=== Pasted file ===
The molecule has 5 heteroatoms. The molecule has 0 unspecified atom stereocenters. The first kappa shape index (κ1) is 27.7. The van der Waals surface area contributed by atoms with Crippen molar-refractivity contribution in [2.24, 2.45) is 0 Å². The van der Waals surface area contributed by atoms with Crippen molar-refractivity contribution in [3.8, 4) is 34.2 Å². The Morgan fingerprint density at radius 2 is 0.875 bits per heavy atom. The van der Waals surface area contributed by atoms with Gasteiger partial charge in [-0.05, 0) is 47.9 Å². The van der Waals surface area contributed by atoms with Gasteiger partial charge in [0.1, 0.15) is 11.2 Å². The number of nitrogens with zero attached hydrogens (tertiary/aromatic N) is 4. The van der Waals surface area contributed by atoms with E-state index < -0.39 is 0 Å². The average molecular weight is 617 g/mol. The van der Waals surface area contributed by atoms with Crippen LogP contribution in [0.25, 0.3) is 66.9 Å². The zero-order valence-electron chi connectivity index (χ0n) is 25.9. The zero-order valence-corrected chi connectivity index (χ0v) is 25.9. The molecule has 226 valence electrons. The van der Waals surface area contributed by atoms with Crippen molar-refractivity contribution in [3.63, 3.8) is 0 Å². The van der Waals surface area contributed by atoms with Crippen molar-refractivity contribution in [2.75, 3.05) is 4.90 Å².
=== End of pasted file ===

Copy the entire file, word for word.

The molecule has 5 heteroatoms. The molecule has 0 unspecified atom stereocenters. The first kappa shape index (κ1) is 27.7. The van der Waals surface area contributed by atoms with Crippen molar-refractivity contribution in [2.24, 2.45) is 0 Å². The van der Waals surface area contributed by atoms with Crippen molar-refractivity contribution in [3.8, 4) is 34.2 Å². The Morgan fingerprint density at radius 2 is 0.875 bits per heavy atom. The van der Waals surface area contributed by atoms with Gasteiger partial charge in [-0.05, 0) is 47.9 Å². The van der Waals surface area contributed by atoms with Gasteiger partial charge in [0.1, 0.15) is 11.2 Å². The number of nitrogens with zero attached hydrogens (tertiary/aromatic N) is 4. The van der Waals surface area contributed by atoms with E-state index < -0.39 is 0 Å². The average molecular weight is 617 g/mol. The van der Waals surface area contributed by atoms with Crippen LogP contribution in [0.25, 0.3) is 66.9 Å². The zero-order valence-electron chi connectivity index (χ0n) is 25.9. The zero-order valence-corrected chi connectivity index (χ0v) is 25.9. The molecule has 226 valence electrons. The van der Waals surface area contributed by atoms with Crippen molar-refractivity contribution in [3.63, 3.8) is 0 Å². The van der Waals surface area contributed by atoms with Crippen molar-refractivity contribution in [2.75, 3.05) is 4.90 Å².